Opinion and Editorial

Fortune cookies don't help when you have to pick up the tab

Bikram Vohra
Filed on January 14, 2020 | Last updated on January 14, 2020 at 07.26 pm

For most of us nothing has really changed in the way a Chinese meal unfolds.

In our time a Chinese dinner was simply noodles and rice preceded by sweetcorn chicken soup. There was no Mandarin and Szechwan and Cantonese and nobody ordered eels or said, let's start with shark fin soup.

No, said the guest, I will have bird's nest instead. Really, you would rob a bird off its home. In all these years I have never seen anyone do that.

For most of us nothing has really changed in the way a Chinese meal unfolds. For one you enter this fancy place with a fancy name like Shedong Ho or Ying Yang or something unpronounceable like Chongquing.

There is always a dragon belching fire somewhere on the walls which does great things for your appetite. Why do we assume that all over China there is a diktat that the dragon comes to dinner. Along with a paper kite. Then there is this unwritten rule that the menus have to be the size of tents and could house a family. All the chairs are lacquered and also have baby dragons and a mandatory life-size portrait of a lady in a cheongsam.

The menus are with profound intent as if they were all of them studying for their doctorate which is a lot of crock really because the odds are you are going to order sweet corn and chicken soup anyway. Along with sweet and sour prawns or chicken, over which choice there will be much debate like the five-bench Supreme Court two for, two against, and you have the casting vote so you be captain courageous and order both.

Then there is the great 'chopsticks' debate where three people will strive to be global and upmarket and worldly and upstage the knife and fork by demanding a bowl and then proceed to bore you as they demonstrate their pathetic capabilities with the overgrown toothpicks and one capricious noodle as they proceed to teach the novices in this instant lesson and you want to say, oh please, just stop it; will you. This will be followed by the great 'the best Chinese is in...' debate where utterly pointless discussions will be held on memorable sesame seed prawns you had in some restaurant in Singapore where we are not at so why bother.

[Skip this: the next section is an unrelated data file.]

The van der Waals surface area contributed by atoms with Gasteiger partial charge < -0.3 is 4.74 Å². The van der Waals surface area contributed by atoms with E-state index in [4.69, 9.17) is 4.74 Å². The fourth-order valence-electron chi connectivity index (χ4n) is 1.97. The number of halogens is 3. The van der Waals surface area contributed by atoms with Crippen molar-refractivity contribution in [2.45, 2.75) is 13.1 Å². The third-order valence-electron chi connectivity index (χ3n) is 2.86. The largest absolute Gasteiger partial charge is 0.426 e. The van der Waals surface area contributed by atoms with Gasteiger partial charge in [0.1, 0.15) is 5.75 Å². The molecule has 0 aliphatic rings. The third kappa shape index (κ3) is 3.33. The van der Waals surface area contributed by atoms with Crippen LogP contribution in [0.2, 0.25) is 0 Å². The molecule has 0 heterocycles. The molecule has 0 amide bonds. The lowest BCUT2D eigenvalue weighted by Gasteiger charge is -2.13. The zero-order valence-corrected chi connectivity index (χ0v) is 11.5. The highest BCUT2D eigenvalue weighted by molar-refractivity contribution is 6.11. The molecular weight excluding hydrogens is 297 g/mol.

This will segue into the third meaningless debate led by the mandatory expert at the table who is an expert on Manchurian cuisine food and you aren't even sure if there is a place called Manchuria, though there is a candidate.

At this point one person per table will have to say, one thing about Chinese, it goes down so fast, an hour later you feel hungry again. I have never been to a Chinese dinner where somebody hasn't said just that. And then everyone marvels over this bit of culinary genius and it's all so paradoxical, because there is always food left over, always and much is made of whether to doggie bag it or not.

Three prawns, some icky looking black bean sauce with two chicken pieces, and cold clammy noodles looking like a swarm of worms, please could you pack them.

The next stellar observation: Chinese tastes so much better next day.

No, it doesn't.

Then it is dessert and you would think all they do in China is eat lychees.

You have visions of 1.6 billion Chinese people knocking back lychees and ice cream failing which they are dispatched to some Gulag for re-indoctrination.

And then, you'll get a fortune cookie and yours will say, you are ze generous one, you will pay the bill. Don't know about the food but that will go down well.for the rest.



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